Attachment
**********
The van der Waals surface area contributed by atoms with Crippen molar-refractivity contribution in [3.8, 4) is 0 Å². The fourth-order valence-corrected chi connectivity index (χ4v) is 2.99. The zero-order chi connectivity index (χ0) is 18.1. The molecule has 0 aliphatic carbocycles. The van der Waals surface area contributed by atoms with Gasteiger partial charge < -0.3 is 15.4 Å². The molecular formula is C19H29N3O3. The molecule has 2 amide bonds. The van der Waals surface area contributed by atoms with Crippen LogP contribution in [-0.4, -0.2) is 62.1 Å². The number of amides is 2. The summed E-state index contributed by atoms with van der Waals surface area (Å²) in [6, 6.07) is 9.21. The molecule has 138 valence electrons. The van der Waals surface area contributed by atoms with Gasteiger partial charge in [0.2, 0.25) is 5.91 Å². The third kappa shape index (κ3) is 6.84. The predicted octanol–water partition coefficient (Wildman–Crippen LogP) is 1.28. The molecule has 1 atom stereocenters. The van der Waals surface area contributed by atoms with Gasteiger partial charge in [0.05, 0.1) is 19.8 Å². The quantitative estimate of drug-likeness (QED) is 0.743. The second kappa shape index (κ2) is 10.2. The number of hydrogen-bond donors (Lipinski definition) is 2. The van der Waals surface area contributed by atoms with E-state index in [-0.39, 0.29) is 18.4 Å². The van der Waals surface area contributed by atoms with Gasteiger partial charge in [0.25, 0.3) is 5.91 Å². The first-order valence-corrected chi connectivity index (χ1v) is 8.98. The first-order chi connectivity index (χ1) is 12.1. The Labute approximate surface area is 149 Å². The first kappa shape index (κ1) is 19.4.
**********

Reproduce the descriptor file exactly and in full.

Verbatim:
The van der Waals surface area contributed by atoms with Crippen molar-refractivity contribution in [3.8, 4) is 0 Å². The fourth-order valence-corrected chi connectivity index (χ4v) is 2.99. The zero-order chi connectivity index (χ0) is 18.1. The molecule has 0 aliphatic carbocycles. The van der Waals surface area contributed by atoms with Gasteiger partial charge < -0.3 is 15.4 Å². The molecular formula is C19H29N3O3. The molecule has 2 amide bonds. The van der Waals surface area contributed by atoms with Crippen LogP contribution in [-0.4, -0.2) is 62.1 Å². The number of amides is 2. The summed E-state index contributed by atoms with van der Waals surface area (Å²) in [6, 6.07) is 9.21. The molecule has 138 valence electrons. The van der Waals surface area contributed by atoms with Gasteiger partial charge in [0.2, 0.25) is 5.91 Å². The third kappa shape index (κ3) is 6.84. The predicted octanol–water partition coefficient (Wildman–Crippen LogP) is 1.28. The molecule has 1 atom stereocenters. The van der Waals surface area contributed by atoms with Gasteiger partial charge in [0.05, 0.1) is 19.8 Å². The quantitative estimate of drug-likeness (QED) is 0.743. The second kappa shape index (κ2) is 10.2. The number of hydrogen-bond donors (Lipinski definition) is 2. The van der Waals surface area contributed by atoms with E-state index in [-0.39, 0.29) is 18.4 Å². The van der Waals surface area contributed by atoms with Gasteiger partial charge in [0.25, 0.3) is 5.91 Å². The first-order valence-corrected chi connectivity index (χ1v) is 8.98. The first-order chi connectivity index (χ1) is 12.1. The Labute approximate surface area is 149 Å². The first kappa shape index (κ1) is 19.4.